Organizers of Vancouver's 2010 Olympic Winter Games bid spent Tuesday defending the Whistler fiasco.

On Monday, International Olympic Committee evaluation team chairman Gerhard Heiberg expressed concerns about the distance between Vancouver and Whistler, the proposed site for alpine skiing, bobsled and luge.

"It's too far from Vancouver," Heiberg said of the 120-kilometre trek along the Sea-to-Sky Highway.

"You need to shorten the time, if possible."

On Tuesday, Vancouver 2010 Bid Corp. tried to soften the impact of the verbal blow to its bid.

"We explored the notion of moving Whistler a little closer to Vancouver and abandoned that early on in the game," joked Jack Poole, chairman and chief executive officer of Bid Corp.

Added Bid Corp. president and chief operating officer John Furlong: "In Europe, you're driving through manicured farmlands and property. Here, you're driving through wilderness.

"It's one of our attractions. We think Sea-to-Sky is one of our selling features."

In spite of its panoramic vistas, the two-lane highway through the mountains can be treacherous, as evidenced by the 2,500 accidents and 24 fatalities between 1996 and 2000.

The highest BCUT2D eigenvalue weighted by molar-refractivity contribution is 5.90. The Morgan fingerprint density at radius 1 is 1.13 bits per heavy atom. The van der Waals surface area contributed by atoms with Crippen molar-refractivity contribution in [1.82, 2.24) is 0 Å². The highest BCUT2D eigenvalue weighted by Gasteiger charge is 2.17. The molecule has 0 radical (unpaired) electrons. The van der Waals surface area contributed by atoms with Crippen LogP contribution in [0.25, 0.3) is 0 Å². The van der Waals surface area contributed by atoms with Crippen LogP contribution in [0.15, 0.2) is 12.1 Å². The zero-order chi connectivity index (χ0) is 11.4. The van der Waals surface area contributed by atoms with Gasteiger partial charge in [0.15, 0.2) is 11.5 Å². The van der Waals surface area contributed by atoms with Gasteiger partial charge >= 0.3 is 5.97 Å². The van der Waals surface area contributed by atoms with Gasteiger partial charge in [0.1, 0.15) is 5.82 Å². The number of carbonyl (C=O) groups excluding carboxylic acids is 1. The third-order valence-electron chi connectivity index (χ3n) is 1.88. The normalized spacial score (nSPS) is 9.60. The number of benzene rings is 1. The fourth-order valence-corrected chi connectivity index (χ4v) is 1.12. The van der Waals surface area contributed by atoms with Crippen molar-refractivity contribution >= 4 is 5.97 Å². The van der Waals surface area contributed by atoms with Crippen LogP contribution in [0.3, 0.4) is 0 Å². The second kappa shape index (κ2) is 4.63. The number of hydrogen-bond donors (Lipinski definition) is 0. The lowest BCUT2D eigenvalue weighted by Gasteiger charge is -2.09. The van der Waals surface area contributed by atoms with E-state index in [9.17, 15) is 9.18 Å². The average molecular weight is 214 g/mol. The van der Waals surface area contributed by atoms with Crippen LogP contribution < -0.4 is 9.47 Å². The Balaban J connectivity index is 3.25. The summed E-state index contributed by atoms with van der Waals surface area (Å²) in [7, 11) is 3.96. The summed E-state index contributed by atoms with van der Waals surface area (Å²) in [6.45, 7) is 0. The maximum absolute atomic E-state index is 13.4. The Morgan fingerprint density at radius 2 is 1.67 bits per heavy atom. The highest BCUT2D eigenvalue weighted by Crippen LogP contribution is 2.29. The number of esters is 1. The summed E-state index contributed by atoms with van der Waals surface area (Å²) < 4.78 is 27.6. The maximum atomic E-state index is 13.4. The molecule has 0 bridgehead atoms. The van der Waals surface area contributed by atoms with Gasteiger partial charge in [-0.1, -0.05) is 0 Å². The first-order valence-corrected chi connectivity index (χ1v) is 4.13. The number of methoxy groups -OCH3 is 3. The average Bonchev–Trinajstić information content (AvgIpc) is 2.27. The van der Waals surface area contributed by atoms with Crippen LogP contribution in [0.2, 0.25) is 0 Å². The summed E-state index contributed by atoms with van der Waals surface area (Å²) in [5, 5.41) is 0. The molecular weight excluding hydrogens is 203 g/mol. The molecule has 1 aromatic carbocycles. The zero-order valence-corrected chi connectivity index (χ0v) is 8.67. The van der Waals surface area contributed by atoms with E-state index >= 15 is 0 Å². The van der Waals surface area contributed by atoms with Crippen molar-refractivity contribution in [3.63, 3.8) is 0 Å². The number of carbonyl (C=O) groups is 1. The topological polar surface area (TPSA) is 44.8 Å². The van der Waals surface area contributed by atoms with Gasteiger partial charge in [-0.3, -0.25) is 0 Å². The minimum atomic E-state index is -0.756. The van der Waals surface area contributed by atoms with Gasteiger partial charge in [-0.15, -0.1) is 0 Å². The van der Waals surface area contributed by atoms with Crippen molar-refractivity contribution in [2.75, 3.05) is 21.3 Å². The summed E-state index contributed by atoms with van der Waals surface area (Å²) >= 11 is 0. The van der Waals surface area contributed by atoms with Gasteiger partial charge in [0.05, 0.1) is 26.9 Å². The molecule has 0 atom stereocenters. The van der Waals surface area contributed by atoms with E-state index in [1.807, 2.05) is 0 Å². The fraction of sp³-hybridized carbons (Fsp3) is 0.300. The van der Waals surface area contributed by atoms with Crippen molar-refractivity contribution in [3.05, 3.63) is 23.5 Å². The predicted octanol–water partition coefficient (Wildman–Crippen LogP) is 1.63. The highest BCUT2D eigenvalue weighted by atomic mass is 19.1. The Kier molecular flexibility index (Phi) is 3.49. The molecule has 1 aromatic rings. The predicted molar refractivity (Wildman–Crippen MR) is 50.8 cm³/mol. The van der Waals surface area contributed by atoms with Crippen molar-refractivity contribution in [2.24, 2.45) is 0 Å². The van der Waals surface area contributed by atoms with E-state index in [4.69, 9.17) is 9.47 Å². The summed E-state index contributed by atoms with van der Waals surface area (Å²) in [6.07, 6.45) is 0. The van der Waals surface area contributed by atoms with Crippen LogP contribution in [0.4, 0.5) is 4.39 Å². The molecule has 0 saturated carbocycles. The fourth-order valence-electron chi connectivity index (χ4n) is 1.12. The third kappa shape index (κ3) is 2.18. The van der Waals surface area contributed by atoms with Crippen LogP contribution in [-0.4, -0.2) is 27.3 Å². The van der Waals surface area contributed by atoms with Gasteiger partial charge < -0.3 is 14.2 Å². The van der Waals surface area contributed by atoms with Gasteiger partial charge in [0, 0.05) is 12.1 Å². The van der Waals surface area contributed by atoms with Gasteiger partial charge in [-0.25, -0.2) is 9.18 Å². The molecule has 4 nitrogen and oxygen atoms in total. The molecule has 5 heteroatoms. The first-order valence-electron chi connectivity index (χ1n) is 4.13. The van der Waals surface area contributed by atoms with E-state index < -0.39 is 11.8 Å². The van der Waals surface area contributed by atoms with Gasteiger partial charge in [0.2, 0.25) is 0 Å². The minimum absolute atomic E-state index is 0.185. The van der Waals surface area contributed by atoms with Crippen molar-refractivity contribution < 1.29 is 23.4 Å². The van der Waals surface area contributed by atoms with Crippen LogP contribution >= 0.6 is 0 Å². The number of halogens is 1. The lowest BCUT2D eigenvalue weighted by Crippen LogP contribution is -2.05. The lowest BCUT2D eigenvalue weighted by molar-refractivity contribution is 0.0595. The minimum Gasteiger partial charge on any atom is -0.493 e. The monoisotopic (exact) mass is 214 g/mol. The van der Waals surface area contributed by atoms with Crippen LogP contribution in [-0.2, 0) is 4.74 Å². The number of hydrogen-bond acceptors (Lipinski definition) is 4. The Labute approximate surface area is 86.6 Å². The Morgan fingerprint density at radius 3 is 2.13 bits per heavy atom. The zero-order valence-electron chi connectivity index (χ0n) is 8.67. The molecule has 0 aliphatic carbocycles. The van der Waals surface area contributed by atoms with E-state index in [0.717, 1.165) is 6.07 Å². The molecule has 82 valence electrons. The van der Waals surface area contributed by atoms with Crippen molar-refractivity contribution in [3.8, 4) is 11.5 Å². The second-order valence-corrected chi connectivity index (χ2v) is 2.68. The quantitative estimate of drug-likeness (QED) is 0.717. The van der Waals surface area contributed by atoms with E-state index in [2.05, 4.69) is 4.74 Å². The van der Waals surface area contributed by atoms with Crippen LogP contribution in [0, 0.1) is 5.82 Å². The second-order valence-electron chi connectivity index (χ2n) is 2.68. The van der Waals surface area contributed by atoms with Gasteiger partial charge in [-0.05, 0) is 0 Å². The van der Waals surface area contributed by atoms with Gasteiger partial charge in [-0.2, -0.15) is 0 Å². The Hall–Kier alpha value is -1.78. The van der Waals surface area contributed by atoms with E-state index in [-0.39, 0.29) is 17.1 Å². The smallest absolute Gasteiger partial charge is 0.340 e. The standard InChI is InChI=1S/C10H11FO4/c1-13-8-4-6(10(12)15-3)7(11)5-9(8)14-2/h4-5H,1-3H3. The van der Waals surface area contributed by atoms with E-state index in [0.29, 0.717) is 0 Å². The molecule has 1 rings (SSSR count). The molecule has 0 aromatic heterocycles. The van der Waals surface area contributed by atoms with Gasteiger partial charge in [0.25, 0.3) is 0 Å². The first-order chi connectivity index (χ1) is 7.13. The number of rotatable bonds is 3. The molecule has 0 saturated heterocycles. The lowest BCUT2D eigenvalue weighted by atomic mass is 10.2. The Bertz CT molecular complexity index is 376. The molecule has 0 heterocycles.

With that in mind, the B.C. government has pledged $600 million to improve the highway by 2009.

"It's not as if this road issue was invented yesterday," Poole argued. "We've been dealing with it for a long time and the provincial government has given us 600 million reasons (dollars) why we shouldn't worry about it.

"The proposed upgrades are going to shave 20 to 25 minutes off the current driving time, so I think we're as comfortable as we can be and, frankly, I don't think it's an issue at all in our bid."

"I drove (the Sea-to-Sky) with Mr. Heiberg last night," Furlong continued. "And my sense of what happened yesterday was, in fact, an inspirational comment.

"We need to get on with fixing the road and we're committed to it. And his comments were largely directed to, 'We're looking forward to seeing what those improvements will be' and I think he recognizes that those improvements that are planned are going to make the trip to Whistler faster."

Like Whistler, nearby Callaghan Valley is yet another key locale being pitched by bid organizers.

Located 10 kilometres away, it is slated to house an athlete's village, plus host cross-country skiing, nordic combined and ski jumping.

"I don't think anything to do with that is any threat to the bid," Furlong said. "I think what you're going to see at the end of the process, every bid is going to be scored on various things and there will be a broad assessment made on the overall concept."

The IOC evaluation committee began its four-day technical inspection Sunday.

Vancouver's competition for the 2010 Games is the South Korean city of Pyeongchang and Salzburg, Austria.

The IOC will announce the winning bid July 2 in Prague, Czech Republic.

with files from CP Online